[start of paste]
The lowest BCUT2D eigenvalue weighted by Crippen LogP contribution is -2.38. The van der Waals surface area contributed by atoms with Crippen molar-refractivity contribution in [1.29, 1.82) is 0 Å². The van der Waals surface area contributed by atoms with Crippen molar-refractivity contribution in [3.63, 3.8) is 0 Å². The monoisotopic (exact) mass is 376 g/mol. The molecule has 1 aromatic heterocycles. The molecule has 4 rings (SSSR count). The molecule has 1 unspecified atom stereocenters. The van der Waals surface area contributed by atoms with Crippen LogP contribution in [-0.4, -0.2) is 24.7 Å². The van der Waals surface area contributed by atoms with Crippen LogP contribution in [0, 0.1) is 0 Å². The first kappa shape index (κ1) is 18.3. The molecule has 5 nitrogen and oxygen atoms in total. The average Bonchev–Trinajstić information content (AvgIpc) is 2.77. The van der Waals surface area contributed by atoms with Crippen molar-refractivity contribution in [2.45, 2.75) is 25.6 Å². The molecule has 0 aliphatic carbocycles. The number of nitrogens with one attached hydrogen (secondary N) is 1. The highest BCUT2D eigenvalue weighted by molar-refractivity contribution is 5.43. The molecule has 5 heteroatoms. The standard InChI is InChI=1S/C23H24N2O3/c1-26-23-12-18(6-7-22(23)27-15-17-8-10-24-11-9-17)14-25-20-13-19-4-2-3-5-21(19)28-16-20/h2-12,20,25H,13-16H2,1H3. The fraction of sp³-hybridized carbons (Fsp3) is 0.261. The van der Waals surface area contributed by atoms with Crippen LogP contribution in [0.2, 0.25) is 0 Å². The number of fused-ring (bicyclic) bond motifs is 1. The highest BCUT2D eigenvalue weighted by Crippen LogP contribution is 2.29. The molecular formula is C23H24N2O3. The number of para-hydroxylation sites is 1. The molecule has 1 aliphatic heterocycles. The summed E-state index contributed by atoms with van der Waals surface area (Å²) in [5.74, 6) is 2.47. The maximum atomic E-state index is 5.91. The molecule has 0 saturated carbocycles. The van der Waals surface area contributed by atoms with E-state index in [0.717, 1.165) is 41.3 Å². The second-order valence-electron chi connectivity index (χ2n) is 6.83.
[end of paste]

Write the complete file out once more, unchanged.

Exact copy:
The lowest BCUT2D eigenvalue weighted by Crippen LogP contribution is -2.38. The van der Waals surface area contributed by atoms with Crippen molar-refractivity contribution in [1.29, 1.82) is 0 Å². The van der Waals surface area contributed by atoms with Crippen molar-refractivity contribution in [3.63, 3.8) is 0 Å². The monoisotopic (exact) mass is 376 g/mol. The molecule has 1 aromatic heterocycles. The molecule has 4 rings (SSSR count). The molecule has 1 unspecified atom stereocenters. The van der Waals surface area contributed by atoms with Crippen LogP contribution in [-0.4, -0.2) is 24.7 Å². The van der Waals surface area contributed by atoms with Crippen LogP contribution in [0, 0.1) is 0 Å². The first kappa shape index (κ1) is 18.3. The molecule has 5 nitrogen and oxygen atoms in total. The average Bonchev–Trinajstić information content (AvgIpc) is 2.77. The van der Waals surface area contributed by atoms with Crippen molar-refractivity contribution in [2.45, 2.75) is 25.6 Å². The molecule has 0 aliphatic carbocycles. The number of nitrogens with one attached hydrogen (secondary N) is 1. The highest BCUT2D eigenvalue weighted by molar-refractivity contribution is 5.43. The molecule has 5 heteroatoms. The standard InChI is InChI=1S/C23H24N2O3/c1-26-23-12-18(6-7-22(23)27-15-17-8-10-24-11-9-17)14-25-20-13-19-4-2-3-5-21(19)28-16-20/h2-12,20,25H,13-16H2,1H3. The fraction of sp³-hybridized carbons (Fsp3) is 0.261. The van der Waals surface area contributed by atoms with Crippen LogP contribution in [0.2, 0.25) is 0 Å². The number of fused-ring (bicyclic) bond motifs is 1. The highest BCUT2D eigenvalue weighted by Crippen LogP contribution is 2.29. The molecular formula is C23H24N2O3. The number of para-hydroxylation sites is 1. The molecule has 1 aliphatic heterocycles. The summed E-state index contributed by atoms with van der Waals surface area (Å²) in [5.74, 6) is 2.47. The maximum atomic E-state index is 5.91. The molecule has 0 saturated carbocycles. The van der Waals surface area contributed by atoms with E-state index in [0.717, 1.165) is 41.3 Å². The second-order valence-electron chi connectivity index (χ2n) is 6.83.